click to enlarge
Tiffany Lewis helps renters and landlords find each other. Later this month, a jury in Platte County will consider the question of whether she needs a license to do the job.
Lewis is president of Kansas City Premier Apartments. Her company maintains a Web site that offers information about rental units. The apartment owners in the database pay a commission for referrals. "We don't charge the renter, ever," Lewis says.
In 2007, a Missouri state agency ordered Lewis to stop what she was
doing. A lawyer in the Division of Professional Registration said Kansas
City Premier Apartments was operating as a real-estate broker, a job
which requires a license.
Lewis is fighting the cease-and-desist order. Kansas City Premier Apartments filed a lawsuit against the state.
Lewis and her partner, Ryan Gran, also made a slick video. In the animated clip, a SWAT team from the Missouri Real Estate Commission descends on a coffee shop after a man offers to help a woman find a $700-a-month apartment.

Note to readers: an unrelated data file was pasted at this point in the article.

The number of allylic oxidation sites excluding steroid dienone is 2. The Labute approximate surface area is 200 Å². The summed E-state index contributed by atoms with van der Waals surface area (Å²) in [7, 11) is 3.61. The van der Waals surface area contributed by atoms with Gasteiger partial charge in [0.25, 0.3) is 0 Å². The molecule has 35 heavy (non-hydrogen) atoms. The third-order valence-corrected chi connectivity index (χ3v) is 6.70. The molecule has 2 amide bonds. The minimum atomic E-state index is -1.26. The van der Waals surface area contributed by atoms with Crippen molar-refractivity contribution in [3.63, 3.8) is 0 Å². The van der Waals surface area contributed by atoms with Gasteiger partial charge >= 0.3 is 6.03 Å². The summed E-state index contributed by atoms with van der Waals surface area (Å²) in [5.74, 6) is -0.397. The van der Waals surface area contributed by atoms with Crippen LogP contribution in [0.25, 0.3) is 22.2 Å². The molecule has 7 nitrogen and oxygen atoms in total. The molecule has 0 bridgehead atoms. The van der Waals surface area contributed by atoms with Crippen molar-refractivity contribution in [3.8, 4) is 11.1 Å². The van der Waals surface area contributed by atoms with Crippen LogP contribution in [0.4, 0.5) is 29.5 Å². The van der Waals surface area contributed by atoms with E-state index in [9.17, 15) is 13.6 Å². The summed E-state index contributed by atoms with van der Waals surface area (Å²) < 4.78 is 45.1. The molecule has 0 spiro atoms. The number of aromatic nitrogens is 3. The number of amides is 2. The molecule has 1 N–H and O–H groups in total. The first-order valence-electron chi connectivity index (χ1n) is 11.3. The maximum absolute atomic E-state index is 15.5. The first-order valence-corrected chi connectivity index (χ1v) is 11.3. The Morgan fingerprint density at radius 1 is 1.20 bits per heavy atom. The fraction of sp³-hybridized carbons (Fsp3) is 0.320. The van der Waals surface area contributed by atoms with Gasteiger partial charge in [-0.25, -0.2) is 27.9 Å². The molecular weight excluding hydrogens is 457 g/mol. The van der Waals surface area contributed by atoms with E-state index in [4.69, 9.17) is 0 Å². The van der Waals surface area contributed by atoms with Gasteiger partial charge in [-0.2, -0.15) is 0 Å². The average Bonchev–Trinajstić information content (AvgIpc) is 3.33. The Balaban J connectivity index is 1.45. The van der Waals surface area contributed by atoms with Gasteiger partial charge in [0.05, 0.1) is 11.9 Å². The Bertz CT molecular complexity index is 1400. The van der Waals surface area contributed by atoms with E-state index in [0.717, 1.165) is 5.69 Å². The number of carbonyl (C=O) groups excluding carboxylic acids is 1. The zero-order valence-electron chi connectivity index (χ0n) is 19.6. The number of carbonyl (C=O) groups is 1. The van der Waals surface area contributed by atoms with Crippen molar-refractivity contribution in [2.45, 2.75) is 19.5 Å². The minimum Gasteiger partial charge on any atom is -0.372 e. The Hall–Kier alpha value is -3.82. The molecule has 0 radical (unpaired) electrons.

Lewis says she and Gran made the video to build awareness. They believe the Missouri Real Estate Commission's actions represent a threat to free speech. "For me, this just isn't about me anymore," Lewis says.
This is not the first instance in which regulators and real estate-related websites have clashed. The founders of ForSaleByOwner.com challenged a California law requiring advertising companies to become licensed brokers. A federal judge ruled in favor of the website
In the cease-and-desist letter to Kansas City Premier Apartments, the Division of Professional Registration noted that state law defines a real estate broker as someone who "lists or offers or agrees to list real estate for sale, lease, rental or exchange." A broker is also defined as someone who "assists or directs in the procuring of prospects."
Lewis says Kansas City Premier Apartments is more like a concierge business than a real-estate brokerage. Lewis says her company provides information for people who have dogs and dinged credit; it does not escrow money or facilitate transactions.
"People have the option to listen to us or think we're full of it," she says.
Lewis believes the Missouri Real Estate Commission responded to a complaint from a competitor.
The trial is scheduled to begin on June 23.